Opinion by Consumer Advocate Tim Bolen
II don’t know how the “quackbusters” can even come out in public any more. Their constant humiliation in the US Court system has got to be incredibly embarrassing. I don’t know how they can withstand the solid stream of laughter from the general public.
It’s not just the losses in Court (and they are legion), it’s how badly they lose, and the criticism they draw on themselves by the participants in the Court system. They just don’t seem to learn.
Yesterday, November 20th, 2006, the California Supreme Court voted unanimously (all seven Justices) to slap down the latest “quackbuster” attempt to use, and abuse, the US Court system to silence their critics. The case, originally known as Barrett v. Clark, then for the appeals process renamed Barrett v. Rosenthal, began over five years ago when three individuals decided to sue “a room full of people.”
In the end, the GOOD GUYS, that’s us, had drawn the support of some of the largest players on the internet, and more.
“Friend of the Court” Briefs, arguing in our favor, were provided by Amazon, the Electronic Frontier Foundation, EBay, the ACLU of Northern California, AOL, Microsoft, Yahoo, Google, ABC, Ask Jeeves, the Cable News Network, Compuserve, Earthlink, ESPN, Netscape, SBC Internet, Time Warner, Washington Post, Association for Competitive Technology, California Newspaper Publishers Association, Information Technology of America Association, Internet Commerce Coalition, National Cable and Telecommunications Association, Netchoice, NetCoalition, Newspaper Association of America, Online News Association, Online Publishers Association, Technet, and the United State Internet Service Providers Association.
The case became a rallying point for American free speech and an opportunity to teach a lesson to those that would try, through intimidation, to stop Americans from exercising their free speech rights .
The original poorly written case (Barrett v. Clark), almost forgotten, claimed that (get ready to laugh) world-renowned scientist and author, Hulda Regehr Clark PhD hired Consumer Advocate and Crisis Management Consultant Tim Bolen (that’s me!) to defame them. More, they claimed that several other people allegedly “conspired” to defame them, including Ilena Rosenthal, the head of the Humantics Foundation.
Those three individuals were de-licensed MD Stephen Barrett of “quackwatch.com” infamy, Oakland attorney Christopher Grell (the guy who was just humiliated by the California Supreme Court), and Terry Polevoy, Canada’s low-rent version of Stephen Barrett.
The original case was a hoot to start with. The threesome filed the case in attorney Grell’s home town, Oakland, California, and before the Court Stamp ink was dry, the case was on Stephen Barrett’s sleazy website “quackwatch.com” bolstered with Barrett’s asinine commentary.. No efforts, however, were made to “serve” anyone. The whole thing was viewed as an obvious attempt to“shut people up,” an intimidation technique designed to stop Health Freedom Activists from publicly criticizing the “quackbuster” operation.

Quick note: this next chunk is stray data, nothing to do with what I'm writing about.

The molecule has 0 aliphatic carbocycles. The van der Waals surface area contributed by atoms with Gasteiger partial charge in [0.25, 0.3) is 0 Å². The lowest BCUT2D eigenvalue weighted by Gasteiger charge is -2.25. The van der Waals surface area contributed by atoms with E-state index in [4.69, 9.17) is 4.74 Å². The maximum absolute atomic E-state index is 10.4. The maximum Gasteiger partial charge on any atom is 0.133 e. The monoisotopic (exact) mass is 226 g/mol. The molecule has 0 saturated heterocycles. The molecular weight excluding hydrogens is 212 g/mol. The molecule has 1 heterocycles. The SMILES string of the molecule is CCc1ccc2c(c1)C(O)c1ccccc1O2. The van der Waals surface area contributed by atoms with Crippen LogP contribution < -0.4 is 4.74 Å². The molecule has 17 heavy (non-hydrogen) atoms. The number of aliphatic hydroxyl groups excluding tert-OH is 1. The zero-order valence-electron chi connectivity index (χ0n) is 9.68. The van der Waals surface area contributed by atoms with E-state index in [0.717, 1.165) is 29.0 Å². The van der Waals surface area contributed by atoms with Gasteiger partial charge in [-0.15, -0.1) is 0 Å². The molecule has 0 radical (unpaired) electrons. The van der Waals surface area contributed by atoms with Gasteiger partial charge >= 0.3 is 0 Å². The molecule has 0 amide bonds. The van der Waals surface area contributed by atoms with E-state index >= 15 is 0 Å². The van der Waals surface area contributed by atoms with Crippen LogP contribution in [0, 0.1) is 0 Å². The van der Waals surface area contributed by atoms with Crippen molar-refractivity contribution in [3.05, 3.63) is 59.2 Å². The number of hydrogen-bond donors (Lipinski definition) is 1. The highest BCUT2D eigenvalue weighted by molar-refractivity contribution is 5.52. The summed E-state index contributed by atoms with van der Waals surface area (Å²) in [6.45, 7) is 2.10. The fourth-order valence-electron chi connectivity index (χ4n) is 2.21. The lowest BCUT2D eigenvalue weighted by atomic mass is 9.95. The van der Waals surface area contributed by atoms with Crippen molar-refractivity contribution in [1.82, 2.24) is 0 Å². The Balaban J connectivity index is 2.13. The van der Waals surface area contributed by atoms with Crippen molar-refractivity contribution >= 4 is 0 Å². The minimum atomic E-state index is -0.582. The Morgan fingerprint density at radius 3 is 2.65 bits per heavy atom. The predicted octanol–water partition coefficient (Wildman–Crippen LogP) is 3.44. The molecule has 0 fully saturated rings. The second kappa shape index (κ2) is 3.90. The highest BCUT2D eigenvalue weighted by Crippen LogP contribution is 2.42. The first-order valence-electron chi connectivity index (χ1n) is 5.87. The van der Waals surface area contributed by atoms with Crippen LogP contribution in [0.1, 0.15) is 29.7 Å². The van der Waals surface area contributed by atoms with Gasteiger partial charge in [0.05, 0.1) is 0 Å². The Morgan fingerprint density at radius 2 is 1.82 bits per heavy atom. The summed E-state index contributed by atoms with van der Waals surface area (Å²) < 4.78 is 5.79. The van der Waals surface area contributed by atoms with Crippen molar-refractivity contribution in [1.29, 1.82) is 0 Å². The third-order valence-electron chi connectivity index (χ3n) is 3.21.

My memory is a little foggy about the details, as it’s been over five years, but as I recall, the Judge in the case had to order the threesome to finally “serve” me. After eighteen months they had made no effort to properly deliver the court paper to my legal address, and had gone to the Judge requesting that they be allowed to “publish” the lawsuit against me in my home town newspaper claiming that that act was necessary because “Tim Bolen is hiding.”
However, my attorney, the famous Carlos F. Negrete, pointed out the Judge that “if they know what his hometown newspaper is, then they know where his legal address is.” The Judge ordered them to serve me at my legal address – or else.
But Barrett, et al, didn’t count on California’s anti-SLAPP law, legislation designed to protect Californians from just this kind of “shut up or I’ll sue you” kind of lawsuits. “SLAPP” is short for Strategic Lawsuits Against Public Participation. In layman’s language that means that, in California, if you sue someone for voicing their thoughts about a public issue and get caught – you lose – and pay the Defendants attorney fees.
And that’s what happened to Barrett, Grell, and Polevoy in this case – they got caught trying to “shut up” Ilena Rosenthal, and now they owe her all of her attorney fees from the case, the Appeal, and the California Supreme Court. You can read the details of the Court’s decision by clicking here.
And, I’d bet that right about now Ilena Rosenthal and her attorney Mark Goldowitz, are preparing the paperwork to go after those fees (I’m estimating at about $200,000 US) with Gusto.
Tim Bolen – Consumer Advocate